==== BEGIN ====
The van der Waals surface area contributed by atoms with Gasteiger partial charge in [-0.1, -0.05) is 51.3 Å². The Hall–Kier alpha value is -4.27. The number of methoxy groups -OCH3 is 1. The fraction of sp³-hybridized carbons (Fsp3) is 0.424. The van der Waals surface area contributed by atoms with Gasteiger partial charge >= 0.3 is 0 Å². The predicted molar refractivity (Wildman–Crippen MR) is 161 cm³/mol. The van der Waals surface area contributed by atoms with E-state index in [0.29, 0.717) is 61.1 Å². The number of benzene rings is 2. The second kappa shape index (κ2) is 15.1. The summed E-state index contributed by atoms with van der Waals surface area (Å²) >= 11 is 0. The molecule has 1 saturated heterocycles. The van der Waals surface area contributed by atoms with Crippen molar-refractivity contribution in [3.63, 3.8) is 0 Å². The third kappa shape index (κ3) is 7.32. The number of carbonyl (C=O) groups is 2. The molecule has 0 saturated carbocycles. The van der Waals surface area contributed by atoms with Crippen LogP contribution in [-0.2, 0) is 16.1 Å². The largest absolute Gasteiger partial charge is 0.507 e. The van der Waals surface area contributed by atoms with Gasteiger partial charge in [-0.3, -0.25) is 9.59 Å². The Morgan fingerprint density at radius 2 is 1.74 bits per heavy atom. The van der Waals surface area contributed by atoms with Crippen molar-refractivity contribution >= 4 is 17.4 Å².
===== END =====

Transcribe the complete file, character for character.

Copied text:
The van der Waals surface area contributed by atoms with Gasteiger partial charge in [-0.1, -0.05) is 51.3 Å². The Hall–Kier alpha value is -4.27. The number of methoxy groups -OCH3 is 1. The fraction of sp³-hybridized carbons (Fsp3) is 0.424. The van der Waals surface area contributed by atoms with Gasteiger partial charge >= 0.3 is 0 Å². The predicted molar refractivity (Wildman–Crippen MR) is 161 cm³/mol. The van der Waals surface area contributed by atoms with E-state index in [0.29, 0.717) is 61.1 Å². The number of benzene rings is 2. The second kappa shape index (κ2) is 15.1. The summed E-state index contributed by atoms with van der Waals surface area (Å²) >= 11 is 0. The molecule has 1 saturated heterocycles. The van der Waals surface area contributed by atoms with Crippen molar-refractivity contribution in [3.63, 3.8) is 0 Å². The third kappa shape index (κ3) is 7.32. The number of carbonyl (C=O) groups is 2. The molecule has 0 saturated carbocycles. The van der Waals surface area contributed by atoms with Crippen LogP contribution in [-0.2, 0) is 16.1 Å². The largest absolute Gasteiger partial charge is 0.507 e. The van der Waals surface area contributed by atoms with Gasteiger partial charge in [-0.3, -0.25) is 9.59 Å². The Morgan fingerprint density at radius 2 is 1.74 bits per heavy atom. The van der Waals surface area contributed by atoms with Crippen molar-refractivity contribution >= 4 is 17.4 Å².